HomeLeadershipBoardroom RelationshipsLynda Gratton: It’s important to stand up to the CEO

Lynda Gratton: It's important to stand up to the CEO

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Lynda Gratton explains the three key characteristics HR professionals need to be a good business leader and why it is important to push back on the CEO.

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Lynda Gratton explains the three key characteristics HR professionals need to be a good business leader and lynda grattonwhy it is important to push back on the CEO.

She also explains why HR should be freeing the ideas of people in organisations and the challenges of technology and longevity.

Gratton, a Professor of Management Practice at London Business School, Fellow of the World Economic Forum and author of eight books on business practice, was speaking to HRD Connect ahead of her keynote session at the HRD Summit 2017.


What is the biggest opportunity facing the HR profession right now?

The biggest opportunity facing the HR profession right now is to future proof the organisation.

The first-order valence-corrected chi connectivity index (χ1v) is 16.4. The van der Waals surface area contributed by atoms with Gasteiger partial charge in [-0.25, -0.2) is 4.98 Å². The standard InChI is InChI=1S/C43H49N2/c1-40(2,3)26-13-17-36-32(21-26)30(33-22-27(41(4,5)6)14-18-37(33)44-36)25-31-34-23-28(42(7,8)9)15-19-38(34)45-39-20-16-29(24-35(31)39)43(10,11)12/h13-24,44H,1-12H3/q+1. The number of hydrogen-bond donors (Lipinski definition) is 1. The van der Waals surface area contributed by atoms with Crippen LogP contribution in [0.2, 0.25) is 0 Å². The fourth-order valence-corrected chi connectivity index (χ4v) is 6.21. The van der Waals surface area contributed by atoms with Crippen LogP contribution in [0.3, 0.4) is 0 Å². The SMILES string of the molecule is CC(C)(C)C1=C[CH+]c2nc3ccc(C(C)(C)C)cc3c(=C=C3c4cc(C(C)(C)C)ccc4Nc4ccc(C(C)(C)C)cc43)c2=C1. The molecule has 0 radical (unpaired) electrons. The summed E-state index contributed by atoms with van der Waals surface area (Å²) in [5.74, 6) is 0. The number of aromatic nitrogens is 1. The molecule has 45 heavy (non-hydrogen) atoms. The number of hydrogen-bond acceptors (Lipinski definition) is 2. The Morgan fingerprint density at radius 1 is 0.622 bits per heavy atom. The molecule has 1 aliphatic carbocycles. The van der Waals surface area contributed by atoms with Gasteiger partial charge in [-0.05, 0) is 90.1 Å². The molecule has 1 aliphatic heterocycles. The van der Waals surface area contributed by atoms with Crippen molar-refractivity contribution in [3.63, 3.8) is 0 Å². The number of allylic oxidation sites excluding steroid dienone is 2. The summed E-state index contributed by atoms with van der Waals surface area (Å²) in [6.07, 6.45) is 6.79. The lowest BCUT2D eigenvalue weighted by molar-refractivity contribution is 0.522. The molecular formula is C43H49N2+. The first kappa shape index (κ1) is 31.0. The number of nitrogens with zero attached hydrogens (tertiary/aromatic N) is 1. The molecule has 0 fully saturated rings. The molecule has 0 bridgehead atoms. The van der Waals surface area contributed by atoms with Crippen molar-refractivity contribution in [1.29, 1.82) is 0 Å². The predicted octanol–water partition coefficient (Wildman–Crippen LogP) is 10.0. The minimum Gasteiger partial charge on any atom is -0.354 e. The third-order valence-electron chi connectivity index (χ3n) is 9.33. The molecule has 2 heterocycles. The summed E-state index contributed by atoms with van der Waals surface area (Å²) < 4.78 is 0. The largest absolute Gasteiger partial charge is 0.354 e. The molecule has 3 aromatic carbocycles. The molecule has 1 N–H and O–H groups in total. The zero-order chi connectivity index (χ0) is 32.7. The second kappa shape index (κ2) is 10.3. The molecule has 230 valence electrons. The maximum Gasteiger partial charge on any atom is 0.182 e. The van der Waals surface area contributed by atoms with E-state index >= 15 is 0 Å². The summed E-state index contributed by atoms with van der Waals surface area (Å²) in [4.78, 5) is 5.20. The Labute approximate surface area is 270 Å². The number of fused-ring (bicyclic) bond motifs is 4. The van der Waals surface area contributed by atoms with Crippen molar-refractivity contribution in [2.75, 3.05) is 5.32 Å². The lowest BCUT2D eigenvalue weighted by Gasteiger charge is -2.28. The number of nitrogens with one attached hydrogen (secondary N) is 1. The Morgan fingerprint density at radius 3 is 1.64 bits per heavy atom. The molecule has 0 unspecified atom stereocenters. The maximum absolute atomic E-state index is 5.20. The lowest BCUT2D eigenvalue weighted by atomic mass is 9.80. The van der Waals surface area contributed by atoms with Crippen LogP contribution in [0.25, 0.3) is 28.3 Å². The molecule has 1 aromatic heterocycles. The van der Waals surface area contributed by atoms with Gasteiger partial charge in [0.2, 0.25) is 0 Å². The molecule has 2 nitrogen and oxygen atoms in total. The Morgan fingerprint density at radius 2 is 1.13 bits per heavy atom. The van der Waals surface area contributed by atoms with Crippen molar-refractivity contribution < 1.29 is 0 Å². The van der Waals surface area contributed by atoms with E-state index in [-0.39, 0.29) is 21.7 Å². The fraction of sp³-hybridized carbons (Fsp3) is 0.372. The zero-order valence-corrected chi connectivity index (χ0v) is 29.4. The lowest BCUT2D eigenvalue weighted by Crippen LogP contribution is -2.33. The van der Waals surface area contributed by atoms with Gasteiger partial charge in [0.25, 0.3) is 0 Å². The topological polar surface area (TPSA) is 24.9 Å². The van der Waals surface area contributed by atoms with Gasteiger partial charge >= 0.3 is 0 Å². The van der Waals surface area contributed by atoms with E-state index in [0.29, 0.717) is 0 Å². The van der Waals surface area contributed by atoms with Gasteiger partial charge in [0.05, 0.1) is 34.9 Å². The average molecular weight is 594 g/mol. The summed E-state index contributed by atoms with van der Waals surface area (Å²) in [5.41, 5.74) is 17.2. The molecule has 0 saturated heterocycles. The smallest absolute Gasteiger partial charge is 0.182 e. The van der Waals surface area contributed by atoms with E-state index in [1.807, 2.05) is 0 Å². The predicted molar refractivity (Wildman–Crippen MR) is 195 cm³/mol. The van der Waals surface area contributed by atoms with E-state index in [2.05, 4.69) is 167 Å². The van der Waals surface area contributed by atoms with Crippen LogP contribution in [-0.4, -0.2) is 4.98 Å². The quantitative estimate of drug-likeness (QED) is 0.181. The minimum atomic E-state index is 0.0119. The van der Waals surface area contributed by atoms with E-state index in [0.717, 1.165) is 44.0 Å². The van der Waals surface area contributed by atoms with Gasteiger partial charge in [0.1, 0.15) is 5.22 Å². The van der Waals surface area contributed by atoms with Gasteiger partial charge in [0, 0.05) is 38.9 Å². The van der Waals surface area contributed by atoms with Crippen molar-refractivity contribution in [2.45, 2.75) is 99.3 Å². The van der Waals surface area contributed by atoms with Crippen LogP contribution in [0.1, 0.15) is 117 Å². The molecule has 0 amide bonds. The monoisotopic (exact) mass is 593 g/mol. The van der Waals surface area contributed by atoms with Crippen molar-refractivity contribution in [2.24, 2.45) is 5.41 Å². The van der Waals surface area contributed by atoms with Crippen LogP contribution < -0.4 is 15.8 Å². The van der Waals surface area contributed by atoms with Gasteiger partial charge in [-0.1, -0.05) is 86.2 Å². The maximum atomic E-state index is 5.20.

Right now, we’re in a time of very substantial changes – I’ve written about technology and longevity changes in my most recent books – and much of these changes will require fundamental reshaping in the way people work, in the contracts they have between themselves and the organisation and indeed in the shape and structure of an organisation as well.

So it’s absolutely crucial that the HR function develops an understanding of these trends and is able to articulate what they mean for the company and bring some of those into action planning.


What is likely to have the greatest effect on the work of HR teams: business strategy or government policy?

I don’t think it’s either-or really.

When I wrote The Living Strategy 20 years ago I described the HR strategy completely responding to the strategy of a company.

But given time I’ve realised that organisations work in complex situations, some of which are shaped by global trends – things like technology and longevity – but that of course is shaped by government policy.